1In Mahayana Buddhism a bodhisattva is an enlightened being who foregoes nirvana until all sentient beings have been saved.
2Bodhimanda: a place of enlightenment.
Zhang Rijun, PhD student, National Taiwan University Graduate Institute of Taiwan Literature
Tung Nien (1950- ) is the penname of Chen Shunxian, a native of Keelung. The writer studied at the University of Iowa International Writers’ Workshop. He has served as assistant general manager and assistant editor-in-chief at Linking Publishing Company (1977-2005), editor-in-chief of the Bulletin of the National Museum of History (2003-2009), president of History Think Tank Publishing Company (2005-2009), and chief executive officer of the Taoyuan County National Revolutionary Martyr’s Shrine Museum (2006-2010). He currently serves as social services consultant at Unitas Publishing Company, director of the New Taipei City Big River Cultural Association, and director of the Grassroots Renaissance Support Association of Taiwan.
Tung Nien commenced his forty-plus year writing carrier in 1971. While serving as chief executive officer of the Taoyuan County National Revolutionary Martyr’s Shrine Museum, in addition to overseeing publication of the Taoyuan County National Revolutionary Martyr’s Shrine Museum Visitors’ Brochure (Volumes I-V) he has largely devoted himself to writing fiction. He has received United Daily News and the China Times awards for fiction.
Tung Nien’s early works – the short-story collections A Rainy Town (1977), Conflagration (1979), Last Winter (1983), and his first novel Disappearance of Pacific No. 3 – have been called the forerunners of Chinese and Taiwanese maritime literature. Novels make up the bulk of his later works: A Model Citizen (1988), Maiden Voyage (1992), Ksitigarbha-Pranidhana Temple (1994), This Is What I Have Said – The Original Teaching of Siddartha (1996), and Love’s Banquet (2000). Written with an apparent air of childish innocence, these works expose the darker side of the world, borrowing concepts from Buddhism and Western philosophy to penetrate life’s everlasting emptiness and pain.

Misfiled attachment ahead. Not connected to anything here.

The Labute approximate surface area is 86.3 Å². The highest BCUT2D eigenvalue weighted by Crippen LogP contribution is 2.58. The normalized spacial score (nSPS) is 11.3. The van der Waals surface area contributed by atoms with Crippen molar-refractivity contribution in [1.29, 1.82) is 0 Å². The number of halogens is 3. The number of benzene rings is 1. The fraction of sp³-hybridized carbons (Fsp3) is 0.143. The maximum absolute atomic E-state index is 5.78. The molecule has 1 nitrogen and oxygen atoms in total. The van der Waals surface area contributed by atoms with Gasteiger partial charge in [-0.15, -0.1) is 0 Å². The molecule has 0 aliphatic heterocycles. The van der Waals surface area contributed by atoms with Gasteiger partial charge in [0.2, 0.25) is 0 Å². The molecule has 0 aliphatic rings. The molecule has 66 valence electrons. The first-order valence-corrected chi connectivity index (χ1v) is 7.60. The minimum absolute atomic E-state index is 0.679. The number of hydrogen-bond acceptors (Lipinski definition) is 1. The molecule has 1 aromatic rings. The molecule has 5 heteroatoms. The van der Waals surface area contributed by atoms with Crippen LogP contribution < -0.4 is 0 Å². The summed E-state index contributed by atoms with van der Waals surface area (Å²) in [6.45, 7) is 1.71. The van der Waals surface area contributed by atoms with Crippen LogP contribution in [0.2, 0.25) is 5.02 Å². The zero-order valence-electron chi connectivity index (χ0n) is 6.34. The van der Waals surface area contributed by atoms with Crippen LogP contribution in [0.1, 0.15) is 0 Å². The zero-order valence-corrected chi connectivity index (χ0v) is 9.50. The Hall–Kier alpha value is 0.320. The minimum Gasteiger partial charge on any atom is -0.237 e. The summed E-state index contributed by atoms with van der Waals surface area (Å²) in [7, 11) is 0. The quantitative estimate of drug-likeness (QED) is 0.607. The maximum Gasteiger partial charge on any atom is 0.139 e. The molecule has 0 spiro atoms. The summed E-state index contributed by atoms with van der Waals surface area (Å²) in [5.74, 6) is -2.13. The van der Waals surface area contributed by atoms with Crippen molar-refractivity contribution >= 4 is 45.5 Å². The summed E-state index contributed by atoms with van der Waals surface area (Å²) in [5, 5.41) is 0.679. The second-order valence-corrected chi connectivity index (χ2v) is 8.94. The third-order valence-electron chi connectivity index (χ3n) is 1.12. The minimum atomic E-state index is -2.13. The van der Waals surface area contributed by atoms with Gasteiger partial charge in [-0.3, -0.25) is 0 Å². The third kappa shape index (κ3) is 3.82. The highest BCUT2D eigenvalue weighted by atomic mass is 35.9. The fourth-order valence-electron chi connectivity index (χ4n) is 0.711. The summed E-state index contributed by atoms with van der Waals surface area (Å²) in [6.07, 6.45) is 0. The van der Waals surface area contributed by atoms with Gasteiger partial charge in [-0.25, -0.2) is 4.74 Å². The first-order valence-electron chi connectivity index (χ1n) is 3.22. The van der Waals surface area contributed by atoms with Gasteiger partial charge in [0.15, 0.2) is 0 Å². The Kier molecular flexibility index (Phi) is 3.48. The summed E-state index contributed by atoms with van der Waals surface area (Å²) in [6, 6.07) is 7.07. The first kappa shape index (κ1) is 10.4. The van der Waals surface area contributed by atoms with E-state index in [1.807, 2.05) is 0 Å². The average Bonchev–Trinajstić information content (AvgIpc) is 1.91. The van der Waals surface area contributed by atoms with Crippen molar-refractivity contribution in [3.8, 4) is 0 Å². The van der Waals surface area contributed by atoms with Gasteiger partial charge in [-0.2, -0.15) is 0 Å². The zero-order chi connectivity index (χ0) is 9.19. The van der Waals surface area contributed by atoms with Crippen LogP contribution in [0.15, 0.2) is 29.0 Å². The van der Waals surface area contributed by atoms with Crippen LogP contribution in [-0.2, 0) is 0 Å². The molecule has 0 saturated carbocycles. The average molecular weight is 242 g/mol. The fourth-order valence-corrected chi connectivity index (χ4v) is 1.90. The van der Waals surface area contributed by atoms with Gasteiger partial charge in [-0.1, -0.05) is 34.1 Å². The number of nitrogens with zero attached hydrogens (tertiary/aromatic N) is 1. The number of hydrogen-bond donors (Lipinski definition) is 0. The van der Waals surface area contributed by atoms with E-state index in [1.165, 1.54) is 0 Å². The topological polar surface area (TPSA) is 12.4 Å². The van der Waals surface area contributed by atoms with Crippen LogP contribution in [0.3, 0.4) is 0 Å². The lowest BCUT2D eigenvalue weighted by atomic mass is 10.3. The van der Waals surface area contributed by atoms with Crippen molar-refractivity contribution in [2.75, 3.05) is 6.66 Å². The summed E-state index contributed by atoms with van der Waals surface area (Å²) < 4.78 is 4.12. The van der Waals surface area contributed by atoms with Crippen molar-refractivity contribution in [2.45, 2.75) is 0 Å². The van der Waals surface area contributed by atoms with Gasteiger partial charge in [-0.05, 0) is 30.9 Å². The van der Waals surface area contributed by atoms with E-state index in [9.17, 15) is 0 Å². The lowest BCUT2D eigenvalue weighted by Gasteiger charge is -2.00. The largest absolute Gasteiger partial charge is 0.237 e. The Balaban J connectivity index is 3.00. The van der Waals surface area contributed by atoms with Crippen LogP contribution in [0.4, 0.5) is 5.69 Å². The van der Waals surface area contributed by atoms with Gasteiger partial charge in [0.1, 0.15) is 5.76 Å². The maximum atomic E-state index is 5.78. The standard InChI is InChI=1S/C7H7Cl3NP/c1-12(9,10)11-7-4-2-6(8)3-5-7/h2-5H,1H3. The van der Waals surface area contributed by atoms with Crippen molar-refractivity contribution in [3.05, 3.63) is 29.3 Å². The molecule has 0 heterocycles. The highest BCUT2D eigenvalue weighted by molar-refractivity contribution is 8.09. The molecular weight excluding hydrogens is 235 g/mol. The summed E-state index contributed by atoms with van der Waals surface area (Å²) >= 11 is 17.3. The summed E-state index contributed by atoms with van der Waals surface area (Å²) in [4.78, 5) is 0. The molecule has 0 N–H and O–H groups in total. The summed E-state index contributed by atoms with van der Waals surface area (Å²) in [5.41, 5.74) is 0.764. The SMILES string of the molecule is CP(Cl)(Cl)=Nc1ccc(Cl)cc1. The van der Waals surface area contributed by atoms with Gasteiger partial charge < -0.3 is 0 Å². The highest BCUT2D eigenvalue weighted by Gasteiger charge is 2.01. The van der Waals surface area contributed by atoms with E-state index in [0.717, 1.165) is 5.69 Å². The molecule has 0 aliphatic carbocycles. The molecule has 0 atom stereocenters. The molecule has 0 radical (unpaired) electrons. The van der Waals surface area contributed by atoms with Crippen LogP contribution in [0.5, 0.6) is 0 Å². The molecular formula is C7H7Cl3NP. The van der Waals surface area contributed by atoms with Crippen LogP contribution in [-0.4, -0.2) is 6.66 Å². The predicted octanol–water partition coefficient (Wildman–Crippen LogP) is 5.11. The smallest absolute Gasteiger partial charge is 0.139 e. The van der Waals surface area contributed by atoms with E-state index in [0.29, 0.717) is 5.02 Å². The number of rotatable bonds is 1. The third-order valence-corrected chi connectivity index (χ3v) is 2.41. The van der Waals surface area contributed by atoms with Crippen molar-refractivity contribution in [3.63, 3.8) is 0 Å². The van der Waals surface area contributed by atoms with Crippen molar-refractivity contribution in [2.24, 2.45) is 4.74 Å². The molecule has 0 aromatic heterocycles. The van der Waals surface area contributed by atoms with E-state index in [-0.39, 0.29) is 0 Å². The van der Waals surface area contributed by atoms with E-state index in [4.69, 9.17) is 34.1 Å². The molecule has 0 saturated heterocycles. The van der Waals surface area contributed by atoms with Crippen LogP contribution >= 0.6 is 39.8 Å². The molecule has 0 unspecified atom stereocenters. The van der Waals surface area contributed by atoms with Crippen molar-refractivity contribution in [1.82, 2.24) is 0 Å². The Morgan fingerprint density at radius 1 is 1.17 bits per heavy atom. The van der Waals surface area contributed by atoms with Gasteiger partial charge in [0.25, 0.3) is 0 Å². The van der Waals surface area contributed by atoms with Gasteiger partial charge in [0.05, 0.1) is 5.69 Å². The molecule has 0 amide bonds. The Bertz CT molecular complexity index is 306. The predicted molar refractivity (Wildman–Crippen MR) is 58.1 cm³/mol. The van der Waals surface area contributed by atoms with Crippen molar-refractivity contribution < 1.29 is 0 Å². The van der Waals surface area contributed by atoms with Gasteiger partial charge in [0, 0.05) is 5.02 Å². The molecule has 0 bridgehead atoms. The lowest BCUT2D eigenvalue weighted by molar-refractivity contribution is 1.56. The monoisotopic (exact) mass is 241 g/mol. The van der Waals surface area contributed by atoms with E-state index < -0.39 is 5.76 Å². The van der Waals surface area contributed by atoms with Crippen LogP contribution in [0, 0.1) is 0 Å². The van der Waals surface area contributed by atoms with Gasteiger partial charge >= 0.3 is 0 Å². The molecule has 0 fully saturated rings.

In recent years Tung Nien has written historical fiction, publishing a number of full-length novels, including the “The Holo Follies” trilogy: City Glimmer (2013), The Holo Follies (2013), and The Good Old Days (2014). Thematically, the trilogy is a follow-up to the novel Goodbye Formosa (1998) and an essay collection, A Letter to Formosa (2005), works that showcase the writer’s concern for all things Taiwanese. Rooted in the context of Taiwan’s historical development, “The Holo Follies” depicts the plight of modern people living in the material world. Tung Nien’s portraits of the lives ordinary Taiwanese affirm his love of life and his deep feelings for Taiwan.
|Work(English)：||Temple of the Vow of the Ksitigarbha Earth-store Bodhisattava|
|Anthology：||Temple of the Vow of the Ksitigarbha Earth-store Bodhisattava|
|Publisher：||Taipei: Unitas Publishing Co., Ltd.|
|Ordering information for original work(Link)：||http://unitas.udngroup.com.tw|
Ordering information for original work(Note)：
|Unitas Publishing Co., Ltd.|
|Ordering information for translation(Link)：|
|Ordering information for translation(Note)：||No English Translation|